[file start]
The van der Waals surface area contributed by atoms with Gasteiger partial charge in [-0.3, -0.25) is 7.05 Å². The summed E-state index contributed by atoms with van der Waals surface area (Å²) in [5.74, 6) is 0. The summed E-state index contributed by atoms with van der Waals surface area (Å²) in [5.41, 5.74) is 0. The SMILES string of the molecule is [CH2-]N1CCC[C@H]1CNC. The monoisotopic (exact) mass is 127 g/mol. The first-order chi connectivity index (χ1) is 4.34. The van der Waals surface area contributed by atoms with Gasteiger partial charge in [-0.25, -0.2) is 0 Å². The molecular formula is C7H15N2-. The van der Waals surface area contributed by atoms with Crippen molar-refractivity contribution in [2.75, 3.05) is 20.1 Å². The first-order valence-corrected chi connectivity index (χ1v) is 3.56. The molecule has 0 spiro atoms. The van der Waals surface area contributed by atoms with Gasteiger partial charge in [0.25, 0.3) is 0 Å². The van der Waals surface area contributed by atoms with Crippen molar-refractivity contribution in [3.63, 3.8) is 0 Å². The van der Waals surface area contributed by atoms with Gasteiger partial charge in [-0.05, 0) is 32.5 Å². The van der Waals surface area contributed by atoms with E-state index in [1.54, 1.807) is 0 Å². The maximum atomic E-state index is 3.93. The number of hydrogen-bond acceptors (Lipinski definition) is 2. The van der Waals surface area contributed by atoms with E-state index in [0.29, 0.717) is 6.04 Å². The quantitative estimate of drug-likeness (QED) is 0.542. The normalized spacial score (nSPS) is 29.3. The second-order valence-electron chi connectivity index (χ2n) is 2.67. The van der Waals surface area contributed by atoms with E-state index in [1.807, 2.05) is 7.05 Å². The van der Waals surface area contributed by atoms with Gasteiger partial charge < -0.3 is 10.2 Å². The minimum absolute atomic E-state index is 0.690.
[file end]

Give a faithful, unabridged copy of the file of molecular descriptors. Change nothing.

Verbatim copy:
The van der Waals surface area contributed by atoms with Gasteiger partial charge in [-0.3, -0.25) is 7.05 Å². The summed E-state index contributed by atoms with van der Waals surface area (Å²) in [5.74, 6) is 0. The summed E-state index contributed by atoms with van der Waals surface area (Å²) in [5.41, 5.74) is 0. The SMILES string of the molecule is [CH2-]N1CCC[C@H]1CNC. The monoisotopic (exact) mass is 127 g/mol. The first-order chi connectivity index (χ1) is 4.34. The van der Waals surface area contributed by atoms with Gasteiger partial charge in [-0.25, -0.2) is 0 Å². The molecular formula is C7H15N2-. The van der Waals surface area contributed by atoms with Crippen molar-refractivity contribution in [2.75, 3.05) is 20.1 Å². The first-order valence-corrected chi connectivity index (χ1v) is 3.56. The molecule has 0 spiro atoms. The van der Waals surface area contributed by atoms with Gasteiger partial charge in [0.25, 0.3) is 0 Å². The van der Waals surface area contributed by atoms with Crippen molar-refractivity contribution in [3.63, 3.8) is 0 Å². The van der Waals surface area contributed by atoms with Gasteiger partial charge in [-0.05, 0) is 32.5 Å². The van der Waals surface area contributed by atoms with E-state index in [1.54, 1.807) is 0 Å². The maximum atomic E-state index is 3.93. The number of hydrogen-bond acceptors (Lipinski definition) is 2. The van der Waals surface area contributed by atoms with E-state index in [0.29, 0.717) is 6.04 Å². The quantitative estimate of drug-likeness (QED) is 0.542. The normalized spacial score (nSPS) is 29.3. The second-order valence-electron chi connectivity index (χ2n) is 2.67. The van der Waals surface area contributed by atoms with E-state index in [1.807, 2.05) is 7.05 Å². The van der Waals surface area contributed by atoms with Gasteiger partial charge < -0.3 is 10.2 Å². The minimum absolute atomic E-state index is 0.690.